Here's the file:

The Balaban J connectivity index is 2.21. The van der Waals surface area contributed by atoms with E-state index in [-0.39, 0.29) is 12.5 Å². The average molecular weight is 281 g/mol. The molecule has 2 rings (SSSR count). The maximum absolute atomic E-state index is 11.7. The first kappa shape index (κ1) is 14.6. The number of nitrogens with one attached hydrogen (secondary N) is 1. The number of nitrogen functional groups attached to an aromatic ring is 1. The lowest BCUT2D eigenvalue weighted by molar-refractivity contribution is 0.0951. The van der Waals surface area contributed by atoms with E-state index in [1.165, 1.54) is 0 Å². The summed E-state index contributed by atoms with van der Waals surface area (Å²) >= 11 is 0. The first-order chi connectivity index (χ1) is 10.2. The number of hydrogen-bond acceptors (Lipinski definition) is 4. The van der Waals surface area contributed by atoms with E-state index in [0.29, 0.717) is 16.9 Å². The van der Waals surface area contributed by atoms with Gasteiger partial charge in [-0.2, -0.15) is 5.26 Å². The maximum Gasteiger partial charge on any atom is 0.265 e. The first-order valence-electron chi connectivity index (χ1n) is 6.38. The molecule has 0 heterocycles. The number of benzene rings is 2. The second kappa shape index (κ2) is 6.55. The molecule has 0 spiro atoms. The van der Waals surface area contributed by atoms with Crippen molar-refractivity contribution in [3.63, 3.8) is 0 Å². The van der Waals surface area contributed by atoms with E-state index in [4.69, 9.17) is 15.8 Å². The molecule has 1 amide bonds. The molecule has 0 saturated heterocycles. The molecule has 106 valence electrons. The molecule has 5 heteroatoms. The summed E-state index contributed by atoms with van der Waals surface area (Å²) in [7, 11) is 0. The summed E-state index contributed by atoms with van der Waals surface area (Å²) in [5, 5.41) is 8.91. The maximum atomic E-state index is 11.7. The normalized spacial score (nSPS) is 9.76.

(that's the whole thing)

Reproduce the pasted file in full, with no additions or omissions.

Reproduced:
The Balaban J connectivity index is 2.21. The van der Waals surface area contributed by atoms with E-state index in [-0.39, 0.29) is 12.5 Å². The average molecular weight is 281 g/mol. The molecule has 2 rings (SSSR count). The maximum absolute atomic E-state index is 11.7. The first kappa shape index (κ1) is 14.6. The number of nitrogens with one attached hydrogen (secondary N) is 1. The number of nitrogen functional groups attached to an aromatic ring is 1. The lowest BCUT2D eigenvalue weighted by molar-refractivity contribution is 0.0951. The van der Waals surface area contributed by atoms with E-state index in [1.165, 1.54) is 0 Å². The summed E-state index contributed by atoms with van der Waals surface area (Å²) >= 11 is 0. The first-order chi connectivity index (χ1) is 10.2. The number of hydrogen-bond acceptors (Lipinski definition) is 4. The van der Waals surface area contributed by atoms with E-state index in [0.29, 0.717) is 16.9 Å². The van der Waals surface area contributed by atoms with Gasteiger partial charge in [-0.2, -0.15) is 5.26 Å². The maximum Gasteiger partial charge on any atom is 0.265 e. The first-order valence-electron chi connectivity index (χ1n) is 6.38. The molecule has 0 heterocycles. The number of benzene rings is 2. The second kappa shape index (κ2) is 6.55. The molecule has 0 spiro atoms. The van der Waals surface area contributed by atoms with Crippen molar-refractivity contribution in [3.63, 3.8) is 0 Å². The van der Waals surface area contributed by atoms with E-state index in [4.69, 9.17) is 15.8 Å². The molecule has 1 amide bonds. The molecule has 0 saturated heterocycles. The molecule has 106 valence electrons. The molecule has 5 heteroatoms. The summed E-state index contributed by atoms with van der Waals surface area (Å²) in [7, 11) is 0. The summed E-state index contributed by atoms with van der Waals surface area (Å²) in [5, 5.41) is 8.91. The maximum atomic E-state index is 11.7. The normalized spacial score (nSPS) is 9.76.